Athletes often struggle with eating disorders because many sports place an extreme emphasis on body weight and/or shape. Denial is often the hardest struggle with these individuals because they consider their disordered eating as a significant component to excel in their sport. In addition, individuals that support these athletes such as their coaches, parents, and teachers often do not recognize there is a problem. Not being aware of certain warning signs could lead to encouragement of negative behaviors without realizing the associated risks.


Athletes are often perfectionists in their sport, and this characteristic may drive the eating disorder in several avenues. High-risk sports associated with an increased susceptibility to develop an eating disorder include figure skating, ballet/dancing, gymnastics, swimming, track and field, cheerleading, wrestling, and football. The physical and behavior symptoms could present as anorexia and or bulimia, therefore creating comparable health concerns. As in all eating disorders, awareness of a healthy drive to succeed in one’s sport compared to behaviors that may lead to severe health problems could mean the difference between life and death.


Contrary to what many people believe, it is possible to exercise too much. Compulsive Over-Exercising is a behavior commonly accompanying anorexia, bulimia, and body dysmorphic disorder, but could also be present in the other eating disorders. The main drive for an individual suffering from this compulsion may be to burn calories, relieve guilt associated from eating or bingeing, or even the feeling of allowing oneself to eat. Considered another form of purging, the behavior of over-exercising may give a feeling of power, sense of control and even self-respect.


  • Amenorrhea (Irregular or loss of menstrual cycle)

  • Bone Fractures

  • Fatigue

  • Insomnia


  • The individual feels extreme guilt if he/she cannot exercise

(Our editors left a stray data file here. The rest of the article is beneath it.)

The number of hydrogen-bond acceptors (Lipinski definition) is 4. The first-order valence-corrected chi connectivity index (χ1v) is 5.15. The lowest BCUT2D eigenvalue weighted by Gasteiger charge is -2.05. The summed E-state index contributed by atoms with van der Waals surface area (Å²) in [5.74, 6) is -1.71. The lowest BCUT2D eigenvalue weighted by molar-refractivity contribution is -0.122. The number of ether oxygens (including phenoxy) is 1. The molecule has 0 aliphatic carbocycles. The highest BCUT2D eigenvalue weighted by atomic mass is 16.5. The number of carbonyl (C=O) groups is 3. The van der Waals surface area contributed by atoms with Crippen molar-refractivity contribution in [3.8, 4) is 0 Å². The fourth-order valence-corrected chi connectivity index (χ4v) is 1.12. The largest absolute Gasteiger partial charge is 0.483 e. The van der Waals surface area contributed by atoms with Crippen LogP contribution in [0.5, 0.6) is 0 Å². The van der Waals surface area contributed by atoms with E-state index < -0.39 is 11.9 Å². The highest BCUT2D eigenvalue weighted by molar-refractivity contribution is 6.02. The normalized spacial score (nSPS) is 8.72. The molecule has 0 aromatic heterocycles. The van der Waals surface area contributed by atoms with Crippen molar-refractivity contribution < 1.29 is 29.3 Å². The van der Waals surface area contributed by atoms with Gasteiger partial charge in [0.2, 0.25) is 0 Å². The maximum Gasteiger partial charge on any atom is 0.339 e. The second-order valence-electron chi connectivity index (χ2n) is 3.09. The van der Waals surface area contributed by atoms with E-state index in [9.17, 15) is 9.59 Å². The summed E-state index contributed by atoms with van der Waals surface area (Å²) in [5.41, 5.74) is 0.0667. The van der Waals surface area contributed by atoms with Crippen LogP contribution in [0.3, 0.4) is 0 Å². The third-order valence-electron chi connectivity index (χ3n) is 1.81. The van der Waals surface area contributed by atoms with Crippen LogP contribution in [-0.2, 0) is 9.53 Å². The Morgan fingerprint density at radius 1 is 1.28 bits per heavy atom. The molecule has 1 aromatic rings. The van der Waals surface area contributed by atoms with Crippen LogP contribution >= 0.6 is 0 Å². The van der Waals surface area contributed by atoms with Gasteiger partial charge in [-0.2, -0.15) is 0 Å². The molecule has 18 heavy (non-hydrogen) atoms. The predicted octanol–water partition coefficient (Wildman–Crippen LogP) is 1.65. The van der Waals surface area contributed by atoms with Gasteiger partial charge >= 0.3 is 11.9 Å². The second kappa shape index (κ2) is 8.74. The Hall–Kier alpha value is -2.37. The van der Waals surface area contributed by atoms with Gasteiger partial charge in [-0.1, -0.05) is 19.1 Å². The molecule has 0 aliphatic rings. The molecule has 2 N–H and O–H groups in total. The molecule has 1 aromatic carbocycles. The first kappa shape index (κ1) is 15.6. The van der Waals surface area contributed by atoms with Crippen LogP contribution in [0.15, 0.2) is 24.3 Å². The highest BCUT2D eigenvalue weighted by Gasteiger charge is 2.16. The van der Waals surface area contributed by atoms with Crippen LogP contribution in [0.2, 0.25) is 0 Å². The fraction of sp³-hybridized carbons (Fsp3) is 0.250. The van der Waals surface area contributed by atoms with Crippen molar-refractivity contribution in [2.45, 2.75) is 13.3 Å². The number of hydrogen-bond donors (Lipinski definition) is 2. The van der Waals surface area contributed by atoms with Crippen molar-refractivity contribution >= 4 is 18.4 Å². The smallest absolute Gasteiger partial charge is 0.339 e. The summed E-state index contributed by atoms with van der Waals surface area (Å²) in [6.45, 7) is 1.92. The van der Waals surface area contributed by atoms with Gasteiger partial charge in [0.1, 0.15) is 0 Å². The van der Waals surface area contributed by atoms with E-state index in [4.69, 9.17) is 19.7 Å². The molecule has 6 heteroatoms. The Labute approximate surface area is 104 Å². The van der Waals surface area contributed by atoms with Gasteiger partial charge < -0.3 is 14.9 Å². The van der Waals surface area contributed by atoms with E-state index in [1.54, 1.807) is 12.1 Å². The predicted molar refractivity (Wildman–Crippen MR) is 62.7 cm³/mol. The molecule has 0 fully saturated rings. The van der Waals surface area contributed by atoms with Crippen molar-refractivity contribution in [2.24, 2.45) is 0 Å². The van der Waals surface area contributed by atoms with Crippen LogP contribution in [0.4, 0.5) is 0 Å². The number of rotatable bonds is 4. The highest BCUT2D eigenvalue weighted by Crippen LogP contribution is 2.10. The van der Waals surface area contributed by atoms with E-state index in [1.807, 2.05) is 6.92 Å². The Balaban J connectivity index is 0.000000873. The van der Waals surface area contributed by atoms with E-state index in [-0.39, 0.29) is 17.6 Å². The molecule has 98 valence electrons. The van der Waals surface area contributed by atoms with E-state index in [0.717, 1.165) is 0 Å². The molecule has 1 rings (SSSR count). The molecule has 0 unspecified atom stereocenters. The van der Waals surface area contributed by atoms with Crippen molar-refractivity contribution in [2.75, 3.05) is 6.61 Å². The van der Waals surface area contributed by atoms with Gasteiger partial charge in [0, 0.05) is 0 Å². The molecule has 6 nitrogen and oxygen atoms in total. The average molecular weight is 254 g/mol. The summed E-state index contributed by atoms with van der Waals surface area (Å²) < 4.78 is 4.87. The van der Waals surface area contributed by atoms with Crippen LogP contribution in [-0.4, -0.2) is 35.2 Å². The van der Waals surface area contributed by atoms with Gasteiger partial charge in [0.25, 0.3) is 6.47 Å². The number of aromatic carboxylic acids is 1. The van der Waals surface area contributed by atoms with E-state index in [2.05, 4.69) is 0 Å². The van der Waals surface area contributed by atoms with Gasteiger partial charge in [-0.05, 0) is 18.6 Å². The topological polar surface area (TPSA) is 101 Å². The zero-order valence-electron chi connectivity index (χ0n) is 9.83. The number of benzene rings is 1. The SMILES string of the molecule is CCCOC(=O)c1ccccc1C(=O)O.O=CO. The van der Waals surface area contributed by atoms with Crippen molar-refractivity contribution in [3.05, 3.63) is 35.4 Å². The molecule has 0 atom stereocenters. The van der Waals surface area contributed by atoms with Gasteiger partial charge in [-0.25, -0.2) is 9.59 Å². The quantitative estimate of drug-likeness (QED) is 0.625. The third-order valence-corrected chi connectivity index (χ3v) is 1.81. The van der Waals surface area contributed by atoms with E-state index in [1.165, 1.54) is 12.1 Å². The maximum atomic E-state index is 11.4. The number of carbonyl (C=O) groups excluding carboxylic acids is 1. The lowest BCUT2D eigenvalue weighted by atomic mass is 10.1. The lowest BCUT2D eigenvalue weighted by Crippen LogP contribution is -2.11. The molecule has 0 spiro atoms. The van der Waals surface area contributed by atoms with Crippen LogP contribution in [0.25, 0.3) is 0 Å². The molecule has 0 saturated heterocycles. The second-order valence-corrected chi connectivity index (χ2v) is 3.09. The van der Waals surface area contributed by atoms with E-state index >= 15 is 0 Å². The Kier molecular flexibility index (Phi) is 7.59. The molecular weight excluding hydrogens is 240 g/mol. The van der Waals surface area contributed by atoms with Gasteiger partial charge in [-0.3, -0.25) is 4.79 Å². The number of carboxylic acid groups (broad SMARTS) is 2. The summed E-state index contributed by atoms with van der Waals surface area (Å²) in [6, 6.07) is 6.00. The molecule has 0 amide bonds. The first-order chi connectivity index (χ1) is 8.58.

• Rigid exercise schedule; will find time to work out over other social activities

  • Social isolation

  • Working out for hours at a time (beyond what is considered safe)

  • Working out with an injury

  • Working out if physically sick

  • Worsening eating disorder symptoms


Although these are typical symptoms please note, not all must be present to exhibit the severity of the eating disorder.



  • Bone Fractures

  • Arthritis

  • Damage to ligaments and/or cartilage

  • Muscular Atrophy

  • This disorder is often accompanied with other eating disorders, which will determine the increased health risks. Reference the other eating disorders to identify similarities in your or your loved one’s behavior.


Psychiatric conditions commonly co-occurring with Compulsive Over Exercising combined with:

  • Depression

  • Panic/Anxiety disorders

  • Obsessive Compulsive Disorder (OCD)

  • Obsessive Compulsive Personality Disorder (OCPD)

  • Post-Traumatic Stress Disorder (PTSD)

  • Substance abuse disorder (especially in body altering forms: Testosterone & Androgenic-Anabolic Steroids (AAS), HGH, Synthol, Insulin-Like Growth Factor-1 (IGF), Clenbuterol, Thyroxin (T4), and any other physical body altering substance.

    This disorder is often accompanied with other eating disorders, which will determine behaviors and physical symptoms the increased health risks.

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